Divorce for expatriates living in Italy
How we can help: Our firm advises British expats overseas and those expats with links to England on divorce and family law.
This article sets out the applicable law and procedures for expats wishing to divorce in Italy. The article includes details the financial provision available for expatriates divorcing in Italy, as well as the provisions available for children. Melanie Bataillard-Samuel, a senior associate based in our London offices is able to advise clients in Italian as required.
Where to divorce if you live in Italy
If you are a British expat living in Italy and you are considering divorcing or separating from your spouse or partner, you will be wondering where to begin and what law will apply to you. You may think that you need to divorce in the country in which you were married; this is not the case. If you or your husband/wife were born in England, or have connections to England, you may be able to divorce through the English courts. You can read more about whether you can divorce in England on our jurisdiction advice page. If you contact us, one of our lawyers will telephone you without charge to give advice whether you can divorce in England.
We advise British clients across Europe, and assist them to divorce through the English courts, and achieve a financial settlement under English law.
Family Law in Italy for Unmarried Couples
We have also assisted many unmarried clients in Italy to seek financial support from their partner. These claims can include maintenance, provision of school fees for a child, provision of a home and other capital claims. Unmarried expatriates can make use of the Schedule 1 claim procedure through the English courts. These claims can include an order that one parent provide the legal fees for another parent.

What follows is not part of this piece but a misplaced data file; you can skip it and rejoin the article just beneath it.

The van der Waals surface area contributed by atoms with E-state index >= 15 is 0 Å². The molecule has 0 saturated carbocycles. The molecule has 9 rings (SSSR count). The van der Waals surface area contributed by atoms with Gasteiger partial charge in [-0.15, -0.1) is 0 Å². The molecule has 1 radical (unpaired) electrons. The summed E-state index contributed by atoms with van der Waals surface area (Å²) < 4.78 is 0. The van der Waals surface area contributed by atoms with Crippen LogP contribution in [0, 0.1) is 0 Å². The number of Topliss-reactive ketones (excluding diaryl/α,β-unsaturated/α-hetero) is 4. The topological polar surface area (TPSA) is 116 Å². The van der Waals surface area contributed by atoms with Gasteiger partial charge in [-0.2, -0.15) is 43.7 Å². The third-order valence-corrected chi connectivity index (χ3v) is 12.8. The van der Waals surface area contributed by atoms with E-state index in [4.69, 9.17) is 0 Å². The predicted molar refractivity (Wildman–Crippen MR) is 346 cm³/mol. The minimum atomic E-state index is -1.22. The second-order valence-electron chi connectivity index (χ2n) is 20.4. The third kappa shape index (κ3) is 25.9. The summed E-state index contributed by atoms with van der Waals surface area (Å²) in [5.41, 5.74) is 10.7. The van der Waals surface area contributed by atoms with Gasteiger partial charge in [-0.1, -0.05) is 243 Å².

Child Disputes and Abduction in Italy
Our lawyers advise on a range of children disputes involving British expat families living in Italy. Our lawyers can advise on and draft a parenting plan for families requiring assistance post separation, or can assist to implement safeguards for children visiting or relocating to Italy. We have assisted clients whose children have been abducted to England from Italy, and have secured the children’s safe return.
Using the Family Laws in Italy to Resolve Disputes
Sometimes, British expats living in Italy may not have jurisdiction to divorce in England, or they may be advised that divorcing in Italy will lead to a more favourable financial outcome. For those expats considering divorce in Italy, it is important to note that financial claims can be made in England after a divorce abroad under Part III Matrimonial and Family Proceedings Act 1984. When choosing to divorce abroad, careful advice should be taken about the potential claims that can be made in other countries, so that the right protective measures can be taken.
Separation and Divorce
In a majority of cases, divorce in Italy follows a one-year separation period (only 6 months for consensual divorce: “fast track” divorce reform of April 2015). The law provides for few cases of immediate divorce (marriages involving incestuous relationships; total incapacity of the spouse(s); change of sex, life imprisonment etc.) but these seldom occur.
As a matter of fact the dissolution of a marriage is a result of two separate proceedings taking place one after the other: the separation and the divorce.